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The Czechoslovakia Uprising

After the Second World War, unlike the other nations in the Soviet Block, Czechoslovakia began to stress heavy industry and consumer goods over agricultural and services. By the 1950’s, however, the concept of central planning had crippled the nation’s fledgling heavy industries with waste and corruption resulting in high labor turnover, low productivity, and poor product quality. The communist party, in addition to being burdened with a failing economy, was being toward apart by a conflict revolving around the extent to which the liberalization should be applied and an effort within the Slovak community for greater autonomy.

In 1968, with their political, economic and social problems reaching critical mass, the communist party of Czechoslovakia replaced Novotny as Party Leader with Alexander Dubcek. Dubcek pushed practical reforms across the board, not only for Czechoslovakia but for the Warsaw Pact (the Soviet answer to NATO) as well. Dubcek’s reforms would, as he put it, put “a human face” on socialism. He established “a humanistic socialist democracy which would guarantee, among other things, freedom of religion, press, assembly, speech, and travel” Dubcek also pushed to improve relations with every nation in the world, regardless of the social and political affiliations; as a result, Dubcek’s popularity with the people of Czechoslovakia grew immensely. His popularity, however, did not extend to the other nations of the Warsaw Pact.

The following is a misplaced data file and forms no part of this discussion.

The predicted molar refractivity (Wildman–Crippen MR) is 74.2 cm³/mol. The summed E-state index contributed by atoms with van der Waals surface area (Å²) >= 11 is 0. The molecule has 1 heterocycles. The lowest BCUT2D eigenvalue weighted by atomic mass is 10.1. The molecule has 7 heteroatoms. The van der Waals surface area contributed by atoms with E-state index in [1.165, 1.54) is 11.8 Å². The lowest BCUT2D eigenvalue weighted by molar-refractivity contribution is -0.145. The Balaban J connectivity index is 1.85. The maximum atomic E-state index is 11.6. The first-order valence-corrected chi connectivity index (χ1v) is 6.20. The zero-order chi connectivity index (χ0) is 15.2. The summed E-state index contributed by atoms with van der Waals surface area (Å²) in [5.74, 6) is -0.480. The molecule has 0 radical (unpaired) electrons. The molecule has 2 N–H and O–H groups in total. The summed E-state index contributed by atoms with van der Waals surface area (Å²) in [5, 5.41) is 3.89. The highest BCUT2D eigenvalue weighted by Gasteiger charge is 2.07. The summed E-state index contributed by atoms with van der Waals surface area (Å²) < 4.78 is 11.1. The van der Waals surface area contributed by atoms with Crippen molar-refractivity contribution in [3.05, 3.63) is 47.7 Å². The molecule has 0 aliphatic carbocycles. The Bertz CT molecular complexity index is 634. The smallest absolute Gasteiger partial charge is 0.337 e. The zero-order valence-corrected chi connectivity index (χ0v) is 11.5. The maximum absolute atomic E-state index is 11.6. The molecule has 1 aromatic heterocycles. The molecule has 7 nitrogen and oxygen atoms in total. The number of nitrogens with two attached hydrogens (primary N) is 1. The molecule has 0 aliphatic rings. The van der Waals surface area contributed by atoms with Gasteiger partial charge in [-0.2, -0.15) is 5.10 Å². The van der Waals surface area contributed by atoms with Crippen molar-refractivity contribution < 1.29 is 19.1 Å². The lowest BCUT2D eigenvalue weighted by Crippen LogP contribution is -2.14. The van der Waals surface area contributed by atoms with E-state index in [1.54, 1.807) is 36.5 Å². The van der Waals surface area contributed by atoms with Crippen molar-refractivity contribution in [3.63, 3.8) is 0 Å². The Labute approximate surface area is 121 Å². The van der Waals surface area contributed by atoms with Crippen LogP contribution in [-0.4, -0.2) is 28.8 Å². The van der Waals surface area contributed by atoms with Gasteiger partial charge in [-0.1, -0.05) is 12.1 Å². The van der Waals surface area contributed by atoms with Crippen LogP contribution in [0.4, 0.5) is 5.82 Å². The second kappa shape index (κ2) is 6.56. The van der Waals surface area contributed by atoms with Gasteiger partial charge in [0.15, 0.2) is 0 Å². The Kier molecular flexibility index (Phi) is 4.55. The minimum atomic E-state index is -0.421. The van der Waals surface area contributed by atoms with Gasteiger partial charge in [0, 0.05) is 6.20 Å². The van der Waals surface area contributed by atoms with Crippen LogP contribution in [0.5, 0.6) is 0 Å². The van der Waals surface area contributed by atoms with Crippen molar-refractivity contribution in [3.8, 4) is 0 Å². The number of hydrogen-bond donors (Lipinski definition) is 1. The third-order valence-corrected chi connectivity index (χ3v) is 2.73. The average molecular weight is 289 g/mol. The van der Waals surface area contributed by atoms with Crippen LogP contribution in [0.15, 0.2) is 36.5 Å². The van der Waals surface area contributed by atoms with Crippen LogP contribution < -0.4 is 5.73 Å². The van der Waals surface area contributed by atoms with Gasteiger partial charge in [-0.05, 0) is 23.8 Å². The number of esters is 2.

On the night of August 20, 1968, troops from Russia, Hungary, Bulgaria, East Germany, and Poland occupied Czechoslovakia. The Czechoslovakian government immediately declared that the “invasion was a violation of socialist principals, international law, and the United Nations Charter.” (1) During the occupation, those who initiated and supported the liberal reforms were forcibly removed to the Soviet Union in secrete and “were compelled to sign a treaty that provided for the “temporary stationing” of an unspecified number of Soviet troops in Czechoslovakia.”1 On April 17th 1969, Dubcek was replaced as First Secretary by Gustav Husak and later was, along with many of his followers, stripped of party affiliation in a purge that slashed party membership by over a third.

Husak, as well as his successors, would deliver apology after apology for the 1968 invasion to quell opposition to the conservative regime; however, in the mean time, the economy of Czechoslovakia stagnated. Czechoslovakia would not see economic growth again until 1983, fifteen (15) after the invasion.

By Daniel L. Gordon
Volunteer for the Cold War Museum

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